Similarly, if Alice measures her qubit in some other basis, this will collapse the joint state (including Bob’s qubit) to some state that depends on her measurement basis as well as its outcome. Somehow Alice’s action seems to have an instantaneous effect on Bob’s side—even if the two qubits are light-years apart!”

How weird is that!

Einstein, whose theory of relativity posits that information and causation cannot travel faster than the speed of light, was greatly troubled by this, . Einstein called such effects of entanglement “spooky action at a distance”.

In the 1960s, John Bell devised entanglement-based experiments whose behavior cannot be reproduced by any “local realist” theory where the implication of local and realist is given below

Locality: No information can travel faster than the speed of light. There is a hidden variable that defines all the correlations.

Realism:  All observables have a definite value independent of the measurement

i) Bell state measurements
The mathematical proof for the Bell tests  are quite abstract  and mostly escaped my grasp. I  hope to get my arms around this beast, in the weeks and months to come. However, I understood how to run the tests and perform the calculations which are included below.  I have executed the Bell Tests on

a) Ideal Quantum Processor (Simulator with ideal conditions)
b) Realistic Quantum Processor (Simulator with realistic conditions)
c) Real Quantum Processor. For this I used 8192 ‘shots’ repeats of the experiment

I finally calculate |C| for all 3 tests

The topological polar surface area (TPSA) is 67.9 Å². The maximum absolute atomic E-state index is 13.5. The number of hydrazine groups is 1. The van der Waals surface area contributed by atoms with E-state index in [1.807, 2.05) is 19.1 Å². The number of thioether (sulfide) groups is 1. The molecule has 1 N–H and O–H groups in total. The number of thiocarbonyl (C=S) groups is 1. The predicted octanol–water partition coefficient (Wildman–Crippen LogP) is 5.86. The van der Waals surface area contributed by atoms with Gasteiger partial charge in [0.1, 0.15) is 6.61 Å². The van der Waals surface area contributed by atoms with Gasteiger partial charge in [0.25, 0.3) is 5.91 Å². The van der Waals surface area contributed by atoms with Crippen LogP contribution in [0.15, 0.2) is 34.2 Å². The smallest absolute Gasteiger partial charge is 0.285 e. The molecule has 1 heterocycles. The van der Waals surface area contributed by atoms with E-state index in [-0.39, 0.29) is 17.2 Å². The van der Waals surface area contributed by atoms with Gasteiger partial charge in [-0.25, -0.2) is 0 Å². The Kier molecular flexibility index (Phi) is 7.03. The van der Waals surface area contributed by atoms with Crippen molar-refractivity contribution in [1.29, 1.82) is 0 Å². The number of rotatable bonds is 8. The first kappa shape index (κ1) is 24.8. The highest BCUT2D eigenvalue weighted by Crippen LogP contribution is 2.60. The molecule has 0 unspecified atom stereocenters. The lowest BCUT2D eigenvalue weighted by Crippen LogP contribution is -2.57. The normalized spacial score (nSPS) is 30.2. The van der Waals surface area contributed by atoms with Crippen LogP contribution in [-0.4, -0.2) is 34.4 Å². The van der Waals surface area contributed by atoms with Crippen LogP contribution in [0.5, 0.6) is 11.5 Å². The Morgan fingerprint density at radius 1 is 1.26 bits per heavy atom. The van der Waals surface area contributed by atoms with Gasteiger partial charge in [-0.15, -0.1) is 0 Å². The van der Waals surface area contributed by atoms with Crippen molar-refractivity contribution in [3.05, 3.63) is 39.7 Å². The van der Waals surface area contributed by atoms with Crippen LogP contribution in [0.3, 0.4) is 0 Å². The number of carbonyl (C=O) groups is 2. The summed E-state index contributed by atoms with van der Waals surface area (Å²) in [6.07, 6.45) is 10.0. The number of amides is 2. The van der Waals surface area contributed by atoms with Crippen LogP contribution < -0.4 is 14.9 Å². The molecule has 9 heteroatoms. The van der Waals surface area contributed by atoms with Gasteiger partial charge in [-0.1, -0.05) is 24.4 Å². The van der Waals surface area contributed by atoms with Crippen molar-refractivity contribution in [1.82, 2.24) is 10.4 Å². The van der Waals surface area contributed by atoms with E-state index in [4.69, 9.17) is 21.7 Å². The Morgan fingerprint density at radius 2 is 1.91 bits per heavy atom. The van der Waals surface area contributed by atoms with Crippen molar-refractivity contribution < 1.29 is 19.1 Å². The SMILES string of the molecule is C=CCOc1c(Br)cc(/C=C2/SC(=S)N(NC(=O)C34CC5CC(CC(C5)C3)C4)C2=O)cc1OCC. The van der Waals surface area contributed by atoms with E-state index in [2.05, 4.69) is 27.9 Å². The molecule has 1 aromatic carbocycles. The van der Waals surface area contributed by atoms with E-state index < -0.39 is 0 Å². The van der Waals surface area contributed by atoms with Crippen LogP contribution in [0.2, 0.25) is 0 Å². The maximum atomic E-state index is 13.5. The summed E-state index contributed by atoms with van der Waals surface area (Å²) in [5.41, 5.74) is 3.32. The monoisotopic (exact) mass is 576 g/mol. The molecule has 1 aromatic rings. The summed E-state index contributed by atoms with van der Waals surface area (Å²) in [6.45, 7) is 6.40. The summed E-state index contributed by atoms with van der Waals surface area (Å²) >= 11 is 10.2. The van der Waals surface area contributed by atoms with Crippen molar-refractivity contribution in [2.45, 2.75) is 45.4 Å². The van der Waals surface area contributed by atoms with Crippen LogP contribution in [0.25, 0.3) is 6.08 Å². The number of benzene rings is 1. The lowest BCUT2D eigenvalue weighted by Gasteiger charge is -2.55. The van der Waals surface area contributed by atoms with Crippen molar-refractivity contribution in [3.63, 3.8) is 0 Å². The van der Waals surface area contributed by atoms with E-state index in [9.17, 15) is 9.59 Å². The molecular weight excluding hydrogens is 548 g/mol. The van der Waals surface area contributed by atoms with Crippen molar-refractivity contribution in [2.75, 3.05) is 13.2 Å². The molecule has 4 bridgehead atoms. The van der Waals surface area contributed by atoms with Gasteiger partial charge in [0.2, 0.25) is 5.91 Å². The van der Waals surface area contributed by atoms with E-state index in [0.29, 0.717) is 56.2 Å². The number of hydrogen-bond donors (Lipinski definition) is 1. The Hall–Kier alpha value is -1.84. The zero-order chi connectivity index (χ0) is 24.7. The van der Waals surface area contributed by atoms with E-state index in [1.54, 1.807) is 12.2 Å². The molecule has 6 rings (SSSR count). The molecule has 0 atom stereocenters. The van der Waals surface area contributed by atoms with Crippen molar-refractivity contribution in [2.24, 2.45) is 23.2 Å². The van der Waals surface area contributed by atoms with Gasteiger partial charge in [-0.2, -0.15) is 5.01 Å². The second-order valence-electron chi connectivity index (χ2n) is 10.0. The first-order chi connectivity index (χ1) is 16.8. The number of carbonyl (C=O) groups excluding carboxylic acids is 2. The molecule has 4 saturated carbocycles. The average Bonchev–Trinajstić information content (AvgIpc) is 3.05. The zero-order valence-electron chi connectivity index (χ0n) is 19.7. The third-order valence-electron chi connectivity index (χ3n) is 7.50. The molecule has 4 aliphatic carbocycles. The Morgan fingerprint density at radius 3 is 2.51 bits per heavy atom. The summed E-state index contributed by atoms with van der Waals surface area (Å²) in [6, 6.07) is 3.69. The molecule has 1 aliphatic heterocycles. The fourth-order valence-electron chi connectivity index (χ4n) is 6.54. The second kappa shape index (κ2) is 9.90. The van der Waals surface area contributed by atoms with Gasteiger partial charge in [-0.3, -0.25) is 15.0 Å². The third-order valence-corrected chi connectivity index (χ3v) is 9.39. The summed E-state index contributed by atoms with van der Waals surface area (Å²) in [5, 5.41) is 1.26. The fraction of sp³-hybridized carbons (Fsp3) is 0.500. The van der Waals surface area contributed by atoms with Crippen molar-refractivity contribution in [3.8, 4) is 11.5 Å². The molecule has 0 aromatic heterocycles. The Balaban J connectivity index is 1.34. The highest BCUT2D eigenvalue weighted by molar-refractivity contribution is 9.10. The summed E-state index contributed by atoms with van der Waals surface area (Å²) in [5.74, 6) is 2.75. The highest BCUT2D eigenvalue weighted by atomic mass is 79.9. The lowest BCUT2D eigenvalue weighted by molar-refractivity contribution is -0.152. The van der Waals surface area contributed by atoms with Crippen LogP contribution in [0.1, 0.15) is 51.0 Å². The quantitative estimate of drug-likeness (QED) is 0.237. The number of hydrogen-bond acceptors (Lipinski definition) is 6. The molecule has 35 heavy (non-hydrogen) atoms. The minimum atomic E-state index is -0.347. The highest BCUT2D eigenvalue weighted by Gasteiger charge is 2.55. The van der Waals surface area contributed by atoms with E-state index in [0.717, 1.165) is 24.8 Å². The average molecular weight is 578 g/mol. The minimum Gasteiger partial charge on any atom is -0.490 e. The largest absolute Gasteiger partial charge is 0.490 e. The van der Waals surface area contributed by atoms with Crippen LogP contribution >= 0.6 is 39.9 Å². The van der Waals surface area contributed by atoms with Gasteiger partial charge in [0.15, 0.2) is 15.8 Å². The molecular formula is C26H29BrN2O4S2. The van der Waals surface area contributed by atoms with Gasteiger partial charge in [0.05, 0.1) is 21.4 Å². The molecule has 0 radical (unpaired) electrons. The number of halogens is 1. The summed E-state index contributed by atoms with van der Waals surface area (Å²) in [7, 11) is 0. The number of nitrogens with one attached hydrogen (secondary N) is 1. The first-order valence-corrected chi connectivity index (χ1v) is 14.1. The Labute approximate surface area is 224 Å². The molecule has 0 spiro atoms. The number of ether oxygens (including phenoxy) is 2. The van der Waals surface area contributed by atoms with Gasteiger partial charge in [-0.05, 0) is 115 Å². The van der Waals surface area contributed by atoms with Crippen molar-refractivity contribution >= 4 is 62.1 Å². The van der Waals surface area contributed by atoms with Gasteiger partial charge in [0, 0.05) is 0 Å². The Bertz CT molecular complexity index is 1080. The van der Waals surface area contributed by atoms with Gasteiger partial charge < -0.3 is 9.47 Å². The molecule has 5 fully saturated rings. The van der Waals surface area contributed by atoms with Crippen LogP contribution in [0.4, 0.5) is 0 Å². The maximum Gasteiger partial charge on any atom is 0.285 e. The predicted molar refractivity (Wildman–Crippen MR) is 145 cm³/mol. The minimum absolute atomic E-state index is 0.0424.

The steps involved in calculating |C|
1.  Execute ZW, ZV, XW, XV
2. Calculate = P(00) + P(11) – P(01) – P(10)
3.  Finally |C| = ZW + ZV + XW – XV

Preparation of Qubit |00>
The qubits are in state |00> The H gate  takes the first qubit to the equal superposition

1/√2(|00> + |10>)  and the CNOT gate flips the second qubit if the first is excited, making the state  1/√2(|00> + |11>). This is the entangled state (commonly called a Bell state)


Simulating in Composer
This prepares the entangled state 1/√2(|00> + |11>)


It can be seen that the the qubits |00> and  |11> are created

1) Simulations on Ideal Quantum processor

a) Bell state ZW (Ideal) 
P(00) = 0.427
P(01) = 0.073
P(10) =0.073
P(11) = 0.427

b) Bell state ZV (Ideal) 


P(00) = 0.427
P(01) = 0.073
P(10) =0.073
P(11) = 0.427

c) Bell state XW (Ideal)

P(00) = 0.427
P(01) = 0.073
P(10) =0.073
P(11) = 0.427

d) Bell state XV (Ideal)

Simulating Bell State XV in Composer
P(00) = 0.073
P(01) = 0.473
P(10) = 0.473
P(11) =0.73

Bell test measurement in Ideal Quantum Processor are given below

For the Ideal Quantum Processor
|C) = 2.832

2) Simulations on the Realistic  Quantum Processor
The Bell tests above were simulated on Realistic Quantum Processor. The results are included below


For the Realistic Quantum Processor
|C) = 2.523

3) Real IBM Quantum  Processor (8192 shots)
Finally the Bell Tests were executed in IBM’s Real Quantum Processor for 8192 shots, each requiring 5 standard units. The tests were queued, executed and the results sent by mail. The results are included below
a) Bell State ZW measurement (Real)

b) Bell state ZV measurement  (Real)
c) Bell State XW measurement (Real)
d) Bell state XV measurement (Real)



The results were tabulated and |C| computed. Bell test measurement in Real Quantum Processor are given below


The Bell measurements on the Reak Quantum Processor is
|C) = 2.509

This post included details on the CNOT and the non-Clifford gates. The Bell tests were performed on all 3 processors Ideal, Realistic and Real Quantum Processors and in each case the |C| > 2. While I have been to execute the tests I will definitely have to spend more time understanding the nuances.

I hope to continue this journey into quantum computing the months to come. Watch this space!

Disclaimer: This article represents the author’s viewpoint only and doesn’t necessarily represent IBM’s positions, strategies or opinions

1.IBM Quantum Experience – User Guide
2.Quantum Computing lecture notes – Ronald De Wolf
3.Bloch sphere
4.Basic concepts in quantum computation
5.Physics Stack Exchange